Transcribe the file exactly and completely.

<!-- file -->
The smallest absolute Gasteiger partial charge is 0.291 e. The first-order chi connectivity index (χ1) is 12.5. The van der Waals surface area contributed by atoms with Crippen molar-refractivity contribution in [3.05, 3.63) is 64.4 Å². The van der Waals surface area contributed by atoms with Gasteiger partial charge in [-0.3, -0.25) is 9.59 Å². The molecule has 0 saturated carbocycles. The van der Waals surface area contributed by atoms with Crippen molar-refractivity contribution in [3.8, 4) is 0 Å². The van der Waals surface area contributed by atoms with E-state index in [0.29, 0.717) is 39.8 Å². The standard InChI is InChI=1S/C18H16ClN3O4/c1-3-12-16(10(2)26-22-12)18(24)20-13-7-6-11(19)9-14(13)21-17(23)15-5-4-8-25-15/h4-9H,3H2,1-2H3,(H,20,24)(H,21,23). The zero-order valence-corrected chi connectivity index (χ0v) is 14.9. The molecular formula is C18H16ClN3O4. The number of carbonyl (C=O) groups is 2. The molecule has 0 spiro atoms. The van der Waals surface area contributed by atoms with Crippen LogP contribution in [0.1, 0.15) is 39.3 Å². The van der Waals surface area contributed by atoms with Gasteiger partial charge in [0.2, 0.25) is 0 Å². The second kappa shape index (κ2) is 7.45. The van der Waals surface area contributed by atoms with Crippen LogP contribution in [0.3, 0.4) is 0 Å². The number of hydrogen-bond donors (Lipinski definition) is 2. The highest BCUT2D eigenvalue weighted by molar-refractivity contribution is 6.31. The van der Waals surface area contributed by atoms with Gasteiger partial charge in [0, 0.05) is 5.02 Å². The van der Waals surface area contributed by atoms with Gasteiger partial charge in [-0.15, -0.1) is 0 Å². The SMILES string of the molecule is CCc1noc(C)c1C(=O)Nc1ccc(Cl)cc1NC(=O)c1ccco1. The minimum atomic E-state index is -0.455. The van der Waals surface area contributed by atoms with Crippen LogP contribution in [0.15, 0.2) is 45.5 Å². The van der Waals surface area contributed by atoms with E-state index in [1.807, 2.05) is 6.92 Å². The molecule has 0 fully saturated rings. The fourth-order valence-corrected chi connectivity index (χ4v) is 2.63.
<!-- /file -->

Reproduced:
The smallest absolute Gasteiger partial charge is 0.291 e. The first-order chi connectivity index (χ1) is 12.5. The van der Waals surface area contributed by atoms with Crippen molar-refractivity contribution in [3.05, 3.63) is 64.4 Å². The van der Waals surface area contributed by atoms with Gasteiger partial charge in [-0.3, -0.25) is 9.59 Å². The molecule has 0 saturated carbocycles. The van der Waals surface area contributed by atoms with Crippen molar-refractivity contribution in [3.8, 4) is 0 Å². The van der Waals surface area contributed by atoms with E-state index in [0.29, 0.717) is 39.8 Å². The standard InChI is InChI=1S/C18H16ClN3O4/c1-3-12-16(10(2)26-22-12)18(24)20-13-7-6-11(19)9-14(13)21-17(23)15-5-4-8-25-15/h4-9H,3H2,1-2H3,(H,20,24)(H,21,23). The zero-order valence-corrected chi connectivity index (χ0v) is 14.9. The molecular formula is C18H16ClN3O4. The number of carbonyl (C=O) groups is 2. The molecule has 0 spiro atoms. The van der Waals surface area contributed by atoms with Crippen LogP contribution in [0.1, 0.15) is 39.3 Å². The van der Waals surface area contributed by atoms with Gasteiger partial charge in [0.2, 0.25) is 0 Å². The second kappa shape index (κ2) is 7.45. The van der Waals surface area contributed by atoms with Crippen LogP contribution in [0.3, 0.4) is 0 Å². The number of hydrogen-bond donors (Lipinski definition) is 2. The highest BCUT2D eigenvalue weighted by molar-refractivity contribution is 6.31. The van der Waals surface area contributed by atoms with Gasteiger partial charge in [0, 0.05) is 5.02 Å². The van der Waals surface area contributed by atoms with Gasteiger partial charge in [-0.15, -0.1) is 0 Å². The SMILES string of the molecule is CCc1noc(C)c1C(=O)Nc1ccc(Cl)cc1NC(=O)c1ccco1. The minimum atomic E-state index is -0.455. The van der Waals surface area contributed by atoms with Crippen LogP contribution in [0.15, 0.2) is 45.5 Å². The van der Waals surface area contributed by atoms with E-state index in [1.807, 2.05) is 6.92 Å². The molecule has 0 fully saturated rings. The fourth-order valence-corrected chi connectivity index (χ4v) is 2.63.